Tuesday, February 21, 2023

The Thread Collectors interweaves Black and Jewish perspectives on the U.S. Civil War

A collaboration between two longtime friends has resulted in a unique historical novel about two couples – one Black and one Jewish – whose stories come together during the chaos and destruction of the U.S. Civil War.

The feminine cover is somewhat misleading, since The Thread Collectors gives equal time to the male perspective. In 1863, Private Jacob Kling, a Jewish cornet player in the Union army stationed at Camp Parapet in Jefferson, Louisiana, is ordered to help with the intake of Black recruits for the Louisiana Native Guards. It’s in this role that he first meets William, a gifted flutist who took considerable risks fleeing enslavement to join the Union forces. Their fellow soldiers disparage interracial mingling, but the two form a bond over their passion for music.

Both men have left behind the women they love for the cause. Jacob’s wife, the former Lily Kahn, is the daughter of a German Jewish immigrant who made his fortune selling sheet music. From her Fifth Avenue apartment, Lily writes tender letters to Jacob expressing her pride in his service and recounting her work supporting abolition and the war effort. William’s beloved is Stella, a mixed-race free woman forced to become the mistress of a white Confederate officer – the same man who bought William and brought him to Louisiana from his home on Georgia’s Sapelo Island as a child.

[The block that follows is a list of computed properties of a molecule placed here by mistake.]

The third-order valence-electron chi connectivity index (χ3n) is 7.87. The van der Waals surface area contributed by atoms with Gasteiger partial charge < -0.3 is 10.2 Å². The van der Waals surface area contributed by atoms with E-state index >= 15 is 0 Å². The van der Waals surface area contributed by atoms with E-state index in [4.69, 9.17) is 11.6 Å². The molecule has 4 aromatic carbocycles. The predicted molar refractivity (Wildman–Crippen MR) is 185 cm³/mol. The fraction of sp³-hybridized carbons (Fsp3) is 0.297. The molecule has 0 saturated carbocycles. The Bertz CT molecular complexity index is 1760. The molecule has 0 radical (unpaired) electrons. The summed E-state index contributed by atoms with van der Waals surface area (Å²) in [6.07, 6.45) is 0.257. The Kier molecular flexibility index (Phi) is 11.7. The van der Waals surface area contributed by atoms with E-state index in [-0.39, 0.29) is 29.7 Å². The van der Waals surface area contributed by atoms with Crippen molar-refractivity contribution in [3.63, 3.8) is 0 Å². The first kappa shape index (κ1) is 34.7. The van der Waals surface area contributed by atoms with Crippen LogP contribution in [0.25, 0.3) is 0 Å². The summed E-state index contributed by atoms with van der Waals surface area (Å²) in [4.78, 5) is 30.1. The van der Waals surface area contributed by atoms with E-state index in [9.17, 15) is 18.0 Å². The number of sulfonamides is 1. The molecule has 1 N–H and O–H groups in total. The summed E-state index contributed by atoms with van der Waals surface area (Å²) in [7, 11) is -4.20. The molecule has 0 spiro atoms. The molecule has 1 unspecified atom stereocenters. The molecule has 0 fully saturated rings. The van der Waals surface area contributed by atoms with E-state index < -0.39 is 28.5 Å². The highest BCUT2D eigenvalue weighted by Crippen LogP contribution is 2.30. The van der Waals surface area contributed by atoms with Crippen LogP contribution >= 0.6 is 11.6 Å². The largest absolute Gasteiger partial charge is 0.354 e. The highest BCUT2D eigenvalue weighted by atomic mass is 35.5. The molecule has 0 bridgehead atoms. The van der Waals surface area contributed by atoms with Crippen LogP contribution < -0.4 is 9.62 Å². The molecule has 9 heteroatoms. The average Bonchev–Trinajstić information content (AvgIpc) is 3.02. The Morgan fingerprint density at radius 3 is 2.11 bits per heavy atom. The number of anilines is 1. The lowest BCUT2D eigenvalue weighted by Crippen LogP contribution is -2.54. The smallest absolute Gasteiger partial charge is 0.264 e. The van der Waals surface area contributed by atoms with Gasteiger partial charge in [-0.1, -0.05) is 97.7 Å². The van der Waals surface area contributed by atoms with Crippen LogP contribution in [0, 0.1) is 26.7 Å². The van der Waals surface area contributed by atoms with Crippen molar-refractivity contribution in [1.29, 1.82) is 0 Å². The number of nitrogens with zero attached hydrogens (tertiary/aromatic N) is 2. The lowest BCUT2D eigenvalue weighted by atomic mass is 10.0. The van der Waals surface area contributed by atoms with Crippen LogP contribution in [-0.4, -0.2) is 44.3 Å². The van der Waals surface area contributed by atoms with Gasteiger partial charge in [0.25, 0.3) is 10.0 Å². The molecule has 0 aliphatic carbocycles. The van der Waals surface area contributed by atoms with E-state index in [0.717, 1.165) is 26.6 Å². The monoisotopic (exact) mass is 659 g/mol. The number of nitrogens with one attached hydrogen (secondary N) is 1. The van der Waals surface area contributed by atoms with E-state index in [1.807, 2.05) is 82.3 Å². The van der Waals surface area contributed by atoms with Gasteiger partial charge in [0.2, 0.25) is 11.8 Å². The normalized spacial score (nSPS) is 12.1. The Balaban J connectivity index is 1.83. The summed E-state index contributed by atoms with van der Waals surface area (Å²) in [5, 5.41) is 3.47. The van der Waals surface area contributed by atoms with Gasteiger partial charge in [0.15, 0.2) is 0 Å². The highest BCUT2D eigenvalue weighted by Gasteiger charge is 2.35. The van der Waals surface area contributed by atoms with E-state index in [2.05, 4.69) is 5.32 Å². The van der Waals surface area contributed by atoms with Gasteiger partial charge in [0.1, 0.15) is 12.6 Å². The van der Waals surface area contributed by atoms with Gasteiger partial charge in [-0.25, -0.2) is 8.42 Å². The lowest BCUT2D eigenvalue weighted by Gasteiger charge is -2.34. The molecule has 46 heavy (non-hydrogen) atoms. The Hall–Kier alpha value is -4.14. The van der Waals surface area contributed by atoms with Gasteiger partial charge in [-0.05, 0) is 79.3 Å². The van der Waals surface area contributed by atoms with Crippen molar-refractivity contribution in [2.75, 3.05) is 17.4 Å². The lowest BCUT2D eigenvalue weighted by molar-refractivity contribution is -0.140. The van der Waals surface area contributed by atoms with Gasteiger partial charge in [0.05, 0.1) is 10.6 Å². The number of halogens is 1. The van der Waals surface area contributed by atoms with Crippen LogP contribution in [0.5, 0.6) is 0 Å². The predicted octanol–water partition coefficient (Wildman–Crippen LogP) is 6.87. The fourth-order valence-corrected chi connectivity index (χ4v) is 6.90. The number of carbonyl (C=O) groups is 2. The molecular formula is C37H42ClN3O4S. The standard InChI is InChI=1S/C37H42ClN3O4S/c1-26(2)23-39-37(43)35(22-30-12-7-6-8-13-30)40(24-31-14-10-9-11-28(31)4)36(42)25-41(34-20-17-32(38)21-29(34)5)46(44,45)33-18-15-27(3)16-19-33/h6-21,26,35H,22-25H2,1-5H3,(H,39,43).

With four viewpoints and many flashbacks to the recent past, the novel is a detailed collage of Civil War experiences, ranging from the domestic arena to battlefield courage and carnage. All are stitched together tightly into a coherent narrative, although since Lily’s viewpoint is shown through letters initially, it feels a touch unbalanced. A young woman of conviction, Lily finds a strong role model in suffragist Ernestine Rose, among others, though her stated admiration for Isabella of Castile feels odd, given her religion.

In addition to portraying the characters’ survival skills relative to gender and race, the novel exposes the racial prejudice they endure, some of which may be surprising – like General Grant’s anti-Semitic views and the slurs against Jews that pervade the army camps, as well as the Union army’s cruelly unequal treatment of the Black soldiers in its ranks.

Without losing sight of the big picture, the story emphasizes the varied means of communication that draw the characters together. These include Jacob and William’s shared love of music; Lily’s mailing of letters and new tunes, which boosts morale at the camp; Jacob saying Kaddish (the Jewish mourner’s prayer) for the souls of Black men; and, most of all, Stella’s dexterity in stitching maps with colored threads, unpicking stitches from other fabrics to create visual guides pointing the way to freedom.

Civil War-era novels are common, but this isn’t a story that’s been told before. In all, this book speaks to the courage to trust and how the ties of friendship can make people stronger.

The Thread Collectors by Shaunna J. Edwards and Alyson Richman was published last August by Graydon House (I read it from a NetGalley copy).

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